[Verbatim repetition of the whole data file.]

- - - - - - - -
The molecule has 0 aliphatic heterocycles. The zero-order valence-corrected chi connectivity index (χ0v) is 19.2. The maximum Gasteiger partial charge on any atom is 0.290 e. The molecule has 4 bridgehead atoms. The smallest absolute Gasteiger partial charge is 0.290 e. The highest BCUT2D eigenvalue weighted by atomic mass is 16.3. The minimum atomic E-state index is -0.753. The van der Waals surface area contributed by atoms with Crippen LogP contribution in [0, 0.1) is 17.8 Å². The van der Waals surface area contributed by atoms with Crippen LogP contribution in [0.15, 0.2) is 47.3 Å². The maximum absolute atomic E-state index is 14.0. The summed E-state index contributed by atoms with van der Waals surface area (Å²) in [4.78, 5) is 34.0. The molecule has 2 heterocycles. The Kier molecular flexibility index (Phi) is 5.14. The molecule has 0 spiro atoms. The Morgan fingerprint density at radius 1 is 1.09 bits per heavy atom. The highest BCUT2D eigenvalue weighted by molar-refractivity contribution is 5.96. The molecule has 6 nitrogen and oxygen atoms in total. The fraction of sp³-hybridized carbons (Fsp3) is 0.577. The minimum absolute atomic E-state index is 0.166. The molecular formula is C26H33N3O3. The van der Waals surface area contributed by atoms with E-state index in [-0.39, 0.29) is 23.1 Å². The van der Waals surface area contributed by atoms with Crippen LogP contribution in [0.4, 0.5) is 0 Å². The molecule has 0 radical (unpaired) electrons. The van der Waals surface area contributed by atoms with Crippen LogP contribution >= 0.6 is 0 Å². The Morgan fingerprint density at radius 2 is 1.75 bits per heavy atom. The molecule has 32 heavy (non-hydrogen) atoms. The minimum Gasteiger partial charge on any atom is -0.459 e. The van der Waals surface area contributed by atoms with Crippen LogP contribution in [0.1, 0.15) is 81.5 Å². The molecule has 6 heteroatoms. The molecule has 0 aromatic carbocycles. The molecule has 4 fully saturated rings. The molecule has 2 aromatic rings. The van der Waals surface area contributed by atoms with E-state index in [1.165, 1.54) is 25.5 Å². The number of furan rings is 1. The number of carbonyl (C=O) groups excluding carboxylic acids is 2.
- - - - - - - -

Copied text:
The molecule has 0 aliphatic heterocycles. The zero-order valence-corrected chi connectivity index (χ0v) is 19.2. The maximum Gasteiger partial charge on any atom is 0.290 e. The molecule has 4 bridgehead atoms. The smallest absolute Gasteiger partial charge is 0.290 e. The highest BCUT2D eigenvalue weighted by atomic mass is 16.3. The minimum atomic E-state index is -0.753. The van der Waals surface area contributed by atoms with Crippen LogP contribution in [0, 0.1) is 17.8 Å². The van der Waals surface area contributed by atoms with Crippen LogP contribution in [0.15, 0.2) is 47.3 Å². The maximum absolute atomic E-state index is 14.0. The summed E-state index contributed by atoms with van der Waals surface area (Å²) in [4.78, 5) is 34.0. The molecule has 2 heterocycles. The Kier molecular flexibility index (Phi) is 5.14. The molecule has 0 spiro atoms. The Morgan fingerprint density at radius 1 is 1.09 bits per heavy atom. The highest BCUT2D eigenvalue weighted by molar-refractivity contribution is 5.96. The molecule has 6 nitrogen and oxygen atoms in total. The fraction of sp³-hybridized carbons (Fsp3) is 0.577. The minimum absolute atomic E-state index is 0.166. The molecular formula is C26H33N3O3. The van der Waals surface area contributed by atoms with E-state index in [-0.39, 0.29) is 23.1 Å². The van der Waals surface area contributed by atoms with Crippen LogP contribution in [0.4, 0.5) is 0 Å². The molecule has 0 radical (unpaired) electrons. The van der Waals surface area contributed by atoms with Crippen LogP contribution >= 0.6 is 0 Å². The Morgan fingerprint density at radius 2 is 1.75 bits per heavy atom. The molecule has 32 heavy (non-hydrogen) atoms. The minimum Gasteiger partial charge on any atom is -0.459 e. The van der Waals surface area contributed by atoms with Crippen LogP contribution in [0.1, 0.15) is 81.5 Å². The molecule has 6 heteroatoms. The molecule has 0 aromatic carbocycles. The molecule has 4 fully saturated rings. The molecule has 2 aromatic rings. The van der Waals surface area contributed by atoms with E-state index in [1.165, 1.54) is 25.5 Å². The number of furan rings is 1. The number of carbonyl (C=O) groups excluding carboxylic acids is 2.